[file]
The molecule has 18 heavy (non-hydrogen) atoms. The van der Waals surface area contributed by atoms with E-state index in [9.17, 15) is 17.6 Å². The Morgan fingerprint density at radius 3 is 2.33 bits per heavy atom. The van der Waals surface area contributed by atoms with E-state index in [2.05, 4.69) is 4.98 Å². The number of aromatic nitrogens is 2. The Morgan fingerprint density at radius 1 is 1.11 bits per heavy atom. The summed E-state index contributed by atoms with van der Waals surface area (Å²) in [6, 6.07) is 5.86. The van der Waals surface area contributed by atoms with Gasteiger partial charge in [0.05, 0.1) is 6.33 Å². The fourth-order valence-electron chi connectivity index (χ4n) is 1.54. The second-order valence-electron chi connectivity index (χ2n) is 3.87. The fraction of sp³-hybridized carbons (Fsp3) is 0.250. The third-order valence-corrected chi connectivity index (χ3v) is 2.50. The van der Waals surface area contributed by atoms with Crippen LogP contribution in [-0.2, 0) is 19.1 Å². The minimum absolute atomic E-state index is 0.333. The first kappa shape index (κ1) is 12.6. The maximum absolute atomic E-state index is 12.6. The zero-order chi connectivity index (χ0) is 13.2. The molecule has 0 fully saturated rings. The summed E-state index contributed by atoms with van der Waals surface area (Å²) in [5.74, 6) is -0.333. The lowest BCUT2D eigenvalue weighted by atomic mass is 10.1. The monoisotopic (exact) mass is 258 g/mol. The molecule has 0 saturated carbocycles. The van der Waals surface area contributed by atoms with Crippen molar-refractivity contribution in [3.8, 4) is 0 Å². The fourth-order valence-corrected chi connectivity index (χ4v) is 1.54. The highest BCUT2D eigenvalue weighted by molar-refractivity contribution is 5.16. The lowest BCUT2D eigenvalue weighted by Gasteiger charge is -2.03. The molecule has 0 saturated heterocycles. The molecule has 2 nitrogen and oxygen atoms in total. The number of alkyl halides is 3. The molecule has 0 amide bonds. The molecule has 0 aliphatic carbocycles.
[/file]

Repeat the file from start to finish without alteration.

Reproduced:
The molecule has 18 heavy (non-hydrogen) atoms. The van der Waals surface area contributed by atoms with E-state index in [9.17, 15) is 17.6 Å². The Morgan fingerprint density at radius 3 is 2.33 bits per heavy atom. The van der Waals surface area contributed by atoms with E-state index in [2.05, 4.69) is 4.98 Å². The number of aromatic nitrogens is 2. The Morgan fingerprint density at radius 1 is 1.11 bits per heavy atom. The summed E-state index contributed by atoms with van der Waals surface area (Å²) in [6, 6.07) is 5.86. The van der Waals surface area contributed by atoms with Gasteiger partial charge in [0.05, 0.1) is 6.33 Å². The fourth-order valence-electron chi connectivity index (χ4n) is 1.54. The second-order valence-electron chi connectivity index (χ2n) is 3.87. The fraction of sp³-hybridized carbons (Fsp3) is 0.250. The third-order valence-corrected chi connectivity index (χ3v) is 2.50. The van der Waals surface area contributed by atoms with Crippen LogP contribution in [-0.2, 0) is 19.1 Å². The minimum absolute atomic E-state index is 0.333. The first kappa shape index (κ1) is 12.6. The maximum absolute atomic E-state index is 12.6. The zero-order chi connectivity index (χ0) is 13.2. The molecule has 0 fully saturated rings. The summed E-state index contributed by atoms with van der Waals surface area (Å²) in [5.74, 6) is -0.333. The lowest BCUT2D eigenvalue weighted by atomic mass is 10.1. The monoisotopic (exact) mass is 258 g/mol. The molecule has 0 saturated carbocycles. The van der Waals surface area contributed by atoms with Crippen molar-refractivity contribution in [3.8, 4) is 0 Å². The fourth-order valence-corrected chi connectivity index (χ4v) is 1.54. The highest BCUT2D eigenvalue weighted by molar-refractivity contribution is 5.16. The lowest BCUT2D eigenvalue weighted by Gasteiger charge is -2.03. The molecule has 0 saturated heterocycles. The molecule has 2 nitrogen and oxygen atoms in total. The number of alkyl halides is 3. The molecule has 0 amide bonds. The molecule has 0 aliphatic carbocycles.